Cannabis Market Creating Jobs

NEW YORK: The fast-growing cannabis market is expected to create more jobs in the United States. According to the 2017 Legal Marijuana Outlook, published by New Frontier Data, the cannabis industry is expected to create 283,422 jobs by 2020, with an implied growth rate of more than 17 percent compounded over the next four years.

The accelerating pace of cannabis legalization is considered as the main factor that drives the growth of legal cannabis market, which will further create more business ventures and boost the economy.

Giadha Aguirre De Carcer, Founder and CEO of New Frontier Data, said, “While we see a potential drop in total number of U.S. jobs created in 2017, as reported by Kiplinger, as well as an overall expected drop in GDP growth, the cannabis industry continues to be a positive contributing factor to growth at a time of potential decline, however, with a projected total market sales to exceed $24 billion by 2025, and the possibility of almost 300,000 jobs by 2020, it remains a positive economic force in the U.S.”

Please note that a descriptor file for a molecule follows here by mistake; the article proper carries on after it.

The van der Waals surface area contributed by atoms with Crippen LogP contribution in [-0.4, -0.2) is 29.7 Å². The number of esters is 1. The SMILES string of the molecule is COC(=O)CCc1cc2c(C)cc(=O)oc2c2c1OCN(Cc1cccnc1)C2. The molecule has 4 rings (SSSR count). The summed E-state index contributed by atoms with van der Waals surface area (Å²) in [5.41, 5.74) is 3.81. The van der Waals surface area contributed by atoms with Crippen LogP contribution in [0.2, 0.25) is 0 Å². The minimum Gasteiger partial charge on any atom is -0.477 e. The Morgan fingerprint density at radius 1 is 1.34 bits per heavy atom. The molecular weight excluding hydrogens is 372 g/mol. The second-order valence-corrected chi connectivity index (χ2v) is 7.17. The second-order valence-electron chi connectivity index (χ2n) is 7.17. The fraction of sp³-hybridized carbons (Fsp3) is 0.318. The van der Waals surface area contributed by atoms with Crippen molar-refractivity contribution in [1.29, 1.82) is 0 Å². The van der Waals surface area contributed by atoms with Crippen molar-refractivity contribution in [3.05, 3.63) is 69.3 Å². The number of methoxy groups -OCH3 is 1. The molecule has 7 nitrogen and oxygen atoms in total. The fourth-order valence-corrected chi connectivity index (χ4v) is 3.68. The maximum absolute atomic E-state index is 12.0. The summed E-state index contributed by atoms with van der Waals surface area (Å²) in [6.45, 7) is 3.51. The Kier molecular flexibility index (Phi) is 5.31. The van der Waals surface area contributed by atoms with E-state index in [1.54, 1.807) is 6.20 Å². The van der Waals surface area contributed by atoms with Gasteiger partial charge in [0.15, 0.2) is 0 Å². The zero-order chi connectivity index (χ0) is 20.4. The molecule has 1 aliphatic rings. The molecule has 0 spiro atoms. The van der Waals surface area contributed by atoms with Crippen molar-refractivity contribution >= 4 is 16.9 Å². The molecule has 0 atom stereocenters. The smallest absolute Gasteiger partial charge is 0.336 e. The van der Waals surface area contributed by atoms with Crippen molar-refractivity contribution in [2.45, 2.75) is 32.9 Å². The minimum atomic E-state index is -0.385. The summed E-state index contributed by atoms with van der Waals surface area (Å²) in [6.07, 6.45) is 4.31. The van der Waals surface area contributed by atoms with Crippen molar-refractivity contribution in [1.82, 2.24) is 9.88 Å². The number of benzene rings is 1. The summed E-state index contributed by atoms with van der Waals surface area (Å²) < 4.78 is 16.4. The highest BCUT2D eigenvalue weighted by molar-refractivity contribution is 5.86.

Trimmigrants Flock To California To Process Marijuana

CALIFORNIA: Except for traffic passing through on Highway 101, this northern Mendocino County city is relatively quiet much of the year. But for three months in the fall, it gets an influx of world travelers lured by marijuana-trimming jobs, temporarily swelling the town’s population of under 5,000 and instilling it with an international flavor.

They’re called trimmigrants and they are an integral part of the North Coast’s lucrative marijuana industry, estimated to be worth billions of dollars and widely considered to be a major economic driver in Mendocino and Humboldt counties. But, like the pot industry itself, reaction to their presence is mixed. The migrant workers contribute to the economy, but many effectively are homeless. Though the growers who employ them typically provide housing or a place to camp, when not working, they camp illegally in parks, alleys and along railroad tracks and rivers. Some can’t find jobs and turn to panhandling and frequenting food banks.